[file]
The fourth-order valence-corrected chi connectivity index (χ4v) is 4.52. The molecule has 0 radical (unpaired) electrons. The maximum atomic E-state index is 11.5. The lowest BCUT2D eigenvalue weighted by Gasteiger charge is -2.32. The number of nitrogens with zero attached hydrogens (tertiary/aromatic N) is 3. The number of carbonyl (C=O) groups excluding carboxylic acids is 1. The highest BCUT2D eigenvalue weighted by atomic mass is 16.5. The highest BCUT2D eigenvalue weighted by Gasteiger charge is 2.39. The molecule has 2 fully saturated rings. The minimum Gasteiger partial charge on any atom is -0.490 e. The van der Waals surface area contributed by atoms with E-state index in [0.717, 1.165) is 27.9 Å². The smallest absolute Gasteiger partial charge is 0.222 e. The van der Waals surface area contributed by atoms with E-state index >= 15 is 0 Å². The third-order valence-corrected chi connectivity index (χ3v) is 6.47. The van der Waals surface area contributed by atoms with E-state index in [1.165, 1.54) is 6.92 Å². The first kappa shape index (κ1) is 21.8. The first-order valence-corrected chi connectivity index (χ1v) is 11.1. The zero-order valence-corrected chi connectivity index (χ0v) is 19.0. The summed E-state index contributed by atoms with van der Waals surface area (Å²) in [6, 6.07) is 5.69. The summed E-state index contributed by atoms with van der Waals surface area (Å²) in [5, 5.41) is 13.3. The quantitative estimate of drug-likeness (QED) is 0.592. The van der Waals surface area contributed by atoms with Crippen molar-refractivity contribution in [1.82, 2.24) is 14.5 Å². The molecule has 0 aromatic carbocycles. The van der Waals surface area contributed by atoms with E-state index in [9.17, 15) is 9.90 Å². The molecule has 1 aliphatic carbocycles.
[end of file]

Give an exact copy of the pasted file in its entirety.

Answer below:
The fourth-order valence-corrected chi connectivity index (χ4v) is 4.52. The molecule has 0 radical (unpaired) electrons. The maximum atomic E-state index is 11.5. The lowest BCUT2D eigenvalue weighted by Gasteiger charge is -2.32. The number of nitrogens with zero attached hydrogens (tertiary/aromatic N) is 3. The number of carbonyl (C=O) groups excluding carboxylic acids is 1. The highest BCUT2D eigenvalue weighted by atomic mass is 16.5. The highest BCUT2D eigenvalue weighted by Gasteiger charge is 2.39. The molecule has 2 fully saturated rings. The minimum Gasteiger partial charge on any atom is -0.490 e. The van der Waals surface area contributed by atoms with E-state index in [0.717, 1.165) is 27.9 Å². The smallest absolute Gasteiger partial charge is 0.222 e. The van der Waals surface area contributed by atoms with E-state index >= 15 is 0 Å². The third-order valence-corrected chi connectivity index (χ3v) is 6.47. The van der Waals surface area contributed by atoms with E-state index in [1.165, 1.54) is 6.92 Å². The first kappa shape index (κ1) is 21.8. The first-order valence-corrected chi connectivity index (χ1v) is 11.1. The zero-order valence-corrected chi connectivity index (χ0v) is 19.0. The summed E-state index contributed by atoms with van der Waals surface area (Å²) in [6, 6.07) is 5.69. The summed E-state index contributed by atoms with van der Waals surface area (Å²) in [5, 5.41) is 13.3. The quantitative estimate of drug-likeness (QED) is 0.592. The van der Waals surface area contributed by atoms with Crippen molar-refractivity contribution in [1.82, 2.24) is 14.5 Å². The molecule has 0 aromatic carbocycles. The van der Waals surface area contributed by atoms with E-state index in [9.17, 15) is 9.90 Å². The molecule has 1 aliphatic carbocycles.